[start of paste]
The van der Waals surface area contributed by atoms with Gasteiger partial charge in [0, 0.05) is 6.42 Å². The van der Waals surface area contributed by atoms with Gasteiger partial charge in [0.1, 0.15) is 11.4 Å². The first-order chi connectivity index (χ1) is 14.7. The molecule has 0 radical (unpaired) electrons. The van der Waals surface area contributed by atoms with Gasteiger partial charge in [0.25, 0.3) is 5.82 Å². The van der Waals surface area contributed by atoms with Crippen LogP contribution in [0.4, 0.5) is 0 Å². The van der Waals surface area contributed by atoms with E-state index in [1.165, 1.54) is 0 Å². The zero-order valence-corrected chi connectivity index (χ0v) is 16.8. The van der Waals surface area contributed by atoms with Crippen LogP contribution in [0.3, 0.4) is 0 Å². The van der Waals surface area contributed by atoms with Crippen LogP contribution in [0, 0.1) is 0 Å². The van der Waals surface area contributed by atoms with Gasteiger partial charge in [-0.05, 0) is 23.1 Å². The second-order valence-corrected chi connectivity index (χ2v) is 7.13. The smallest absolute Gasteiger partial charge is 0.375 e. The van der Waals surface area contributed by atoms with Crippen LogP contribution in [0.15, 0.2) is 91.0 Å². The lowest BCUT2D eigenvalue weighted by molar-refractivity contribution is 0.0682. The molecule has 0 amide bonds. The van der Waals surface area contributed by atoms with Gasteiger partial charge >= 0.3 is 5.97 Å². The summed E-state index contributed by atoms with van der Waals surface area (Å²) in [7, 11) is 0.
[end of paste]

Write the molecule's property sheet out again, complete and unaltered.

The van der Waals surface area contributed by atoms with Gasteiger partial charge in [0, 0.05) is 6.42 Å². The van der Waals surface area contributed by atoms with Gasteiger partial charge in [0.1, 0.15) is 11.4 Å². The first-order chi connectivity index (χ1) is 14.7. The molecule has 0 radical (unpaired) electrons. The van der Waals surface area contributed by atoms with Gasteiger partial charge in [0.25, 0.3) is 5.82 Å². The van der Waals surface area contributed by atoms with Crippen LogP contribution in [0.4, 0.5) is 0 Å². The van der Waals surface area contributed by atoms with E-state index in [1.165, 1.54) is 0 Å². The zero-order valence-corrected chi connectivity index (χ0v) is 16.8. The van der Waals surface area contributed by atoms with Crippen LogP contribution in [0.3, 0.4) is 0 Å². The van der Waals surface area contributed by atoms with Crippen LogP contribution in [0, 0.1) is 0 Å². The van der Waals surface area contributed by atoms with Gasteiger partial charge in [-0.05, 0) is 23.1 Å². The second-order valence-corrected chi connectivity index (χ2v) is 7.13. The smallest absolute Gasteiger partial charge is 0.375 e. The van der Waals surface area contributed by atoms with Crippen LogP contribution in [0.15, 0.2) is 91.0 Å². The lowest BCUT2D eigenvalue weighted by molar-refractivity contribution is 0.0682. The molecule has 0 amide bonds. The van der Waals surface area contributed by atoms with Gasteiger partial charge >= 0.3 is 5.97 Å². The summed E-state index contributed by atoms with van der Waals surface area (Å²) in [7, 11) is 0.